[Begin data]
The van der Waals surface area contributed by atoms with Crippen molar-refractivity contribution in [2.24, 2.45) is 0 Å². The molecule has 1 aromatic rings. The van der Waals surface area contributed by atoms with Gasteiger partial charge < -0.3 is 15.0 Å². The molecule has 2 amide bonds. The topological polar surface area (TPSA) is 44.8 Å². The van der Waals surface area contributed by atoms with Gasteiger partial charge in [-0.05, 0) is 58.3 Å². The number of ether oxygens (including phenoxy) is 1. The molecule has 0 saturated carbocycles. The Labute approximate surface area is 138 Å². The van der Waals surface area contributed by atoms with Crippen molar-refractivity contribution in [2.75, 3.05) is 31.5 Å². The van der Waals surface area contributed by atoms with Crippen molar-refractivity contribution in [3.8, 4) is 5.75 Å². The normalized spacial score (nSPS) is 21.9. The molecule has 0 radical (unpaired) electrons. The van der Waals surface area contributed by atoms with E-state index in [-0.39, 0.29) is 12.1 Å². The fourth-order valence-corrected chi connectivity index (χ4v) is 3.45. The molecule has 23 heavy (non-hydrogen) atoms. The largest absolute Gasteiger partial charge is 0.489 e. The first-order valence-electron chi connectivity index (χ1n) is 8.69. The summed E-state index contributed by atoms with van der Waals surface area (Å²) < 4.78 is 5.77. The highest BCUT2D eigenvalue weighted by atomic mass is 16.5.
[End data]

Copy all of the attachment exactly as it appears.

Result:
The van der Waals surface area contributed by atoms with Crippen molar-refractivity contribution in [2.24, 2.45) is 0 Å². The molecule has 1 aromatic rings. The van der Waals surface area contributed by atoms with Gasteiger partial charge < -0.3 is 15.0 Å². The molecule has 2 amide bonds. The topological polar surface area (TPSA) is 44.8 Å². The van der Waals surface area contributed by atoms with Gasteiger partial charge in [-0.05, 0) is 58.3 Å². The number of ether oxygens (including phenoxy) is 1. The molecule has 0 saturated carbocycles. The Labute approximate surface area is 138 Å². The van der Waals surface area contributed by atoms with Crippen molar-refractivity contribution in [2.75, 3.05) is 31.5 Å². The van der Waals surface area contributed by atoms with Crippen molar-refractivity contribution in [3.8, 4) is 5.75 Å². The normalized spacial score (nSPS) is 21.9. The molecule has 0 radical (unpaired) electrons. The van der Waals surface area contributed by atoms with E-state index in [-0.39, 0.29) is 12.1 Å². The fourth-order valence-corrected chi connectivity index (χ4v) is 3.45. The molecule has 23 heavy (non-hydrogen) atoms. The largest absolute Gasteiger partial charge is 0.489 e. The first-order valence-electron chi connectivity index (χ1n) is 8.69. The summed E-state index contributed by atoms with van der Waals surface area (Å²) < 4.78 is 5.77. The highest BCUT2D eigenvalue weighted by atomic mass is 16.5.